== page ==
Foot Conditions A-Z
Calluses and Corns
The skin protects the body from many threats and stresses. In places where the outer layer of skin is exposed to stress (especially pressure and shear force or friction), the body adapts by forming a callus (tyloma)--a thickened area of skin that protects the exposed location. On the feet, calluses commonly occur on the toes, the ball of the foot and the heel.
“Soft" corns often occur on the sides of toes that adjoin other toes, where friction or pressure is present. Although callus formation is a natural reaction of the body to pressure and friction stresses, it is important not to allow them to become too large or painful.
People with diabetes should be aware that corns and calluses can set the stage for foot ulcers.
During walking and other activities, the feet are exposed to stress and trauma, largely because of poorly designed and fitted shoes and the inherent problem of a dynamic (moving) foot in a static shoe. A callus is created as part of the body’s effort to protect the skin from the repetitive pressure and shear forces between certain areas of the dynamic foot and the static shoe.
Foot anomalies also create pressure points that contribute to the formation of calluses. For example, hammertoes expose the skin on the top of the toes to pressure and friction, and bunions expose the skin to pressure and rubbing in the protruding area.
If you have gait issues (abnormal movements or lack of coordination in movements) when walking or running, you may be especially prone to calluses and should see your doctor.
Everyone’s risk of developing calluses increases with participation in vigorous activities such as running, tennis, basketball, hiking and other activities.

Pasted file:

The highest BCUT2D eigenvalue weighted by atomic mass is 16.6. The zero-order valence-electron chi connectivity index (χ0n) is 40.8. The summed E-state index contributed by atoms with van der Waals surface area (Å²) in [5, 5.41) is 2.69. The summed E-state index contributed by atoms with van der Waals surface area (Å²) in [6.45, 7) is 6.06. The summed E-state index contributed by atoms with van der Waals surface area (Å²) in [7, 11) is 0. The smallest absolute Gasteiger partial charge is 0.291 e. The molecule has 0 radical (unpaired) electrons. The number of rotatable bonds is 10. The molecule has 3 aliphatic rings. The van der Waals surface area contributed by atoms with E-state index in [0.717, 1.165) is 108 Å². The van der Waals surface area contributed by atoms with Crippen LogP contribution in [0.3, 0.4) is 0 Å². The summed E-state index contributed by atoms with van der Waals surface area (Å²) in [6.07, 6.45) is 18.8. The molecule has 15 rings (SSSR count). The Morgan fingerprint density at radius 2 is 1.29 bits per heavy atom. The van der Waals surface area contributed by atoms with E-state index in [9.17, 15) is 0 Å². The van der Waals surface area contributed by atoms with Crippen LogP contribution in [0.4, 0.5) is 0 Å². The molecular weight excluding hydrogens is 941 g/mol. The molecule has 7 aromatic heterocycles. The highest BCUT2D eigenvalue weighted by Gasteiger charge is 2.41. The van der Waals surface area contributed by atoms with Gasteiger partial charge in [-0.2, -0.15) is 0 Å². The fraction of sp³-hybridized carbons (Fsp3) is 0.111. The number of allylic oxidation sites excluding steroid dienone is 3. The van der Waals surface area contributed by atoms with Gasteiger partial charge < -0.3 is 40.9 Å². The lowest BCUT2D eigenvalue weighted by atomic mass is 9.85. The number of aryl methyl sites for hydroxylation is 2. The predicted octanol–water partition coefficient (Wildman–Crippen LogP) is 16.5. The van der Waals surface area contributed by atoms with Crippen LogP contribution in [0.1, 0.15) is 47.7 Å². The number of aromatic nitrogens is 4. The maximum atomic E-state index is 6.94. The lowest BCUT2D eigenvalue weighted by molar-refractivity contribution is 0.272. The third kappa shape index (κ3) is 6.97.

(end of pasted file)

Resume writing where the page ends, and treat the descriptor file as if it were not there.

Prevention and Treatment
To prevent calluses and corns, IPFH suggests the following:
Wear only properly selected and fitted, as part of an integrated approach, padded socks with shoes with non-slip outsoles and any inserts or orthotics prescribed or recommended by a doctor or foot health professional. Peer-reviewed, published studies have shown that wearing clinically tested padded socks can help protect against injuries to the skin/soft tissue of the foot, a major cause of diabetic ulcerations. Padded socks also reduce stress on the feet, and thereby the possibility of abnormal pressure points and overstress in areas where calluses may form.
It’s also important to wear properly designed and fitted footwear with few seams or raised areas that can cause pressure points or rub the skin.
Don’t try to cut or remove a callus on your own. Gentle paring with a pumice stone or an emery board may help reduce the callus if it is enlarged. People with diabetes or circulatory problems should seek medical help to remove a callus.
Check your feet at least a few times a week to see if any red or rough areas have formed. If you see unusual or severe pressure points, see your doctor.
Corns and calluses typically are not serious conditions unless you have diabetic neuropathy or other circulatory problems. However, always talk to your doctor if you have soreness, pain, redness, swelling or other indications of problems in any area of the foot that persist for more than a few days.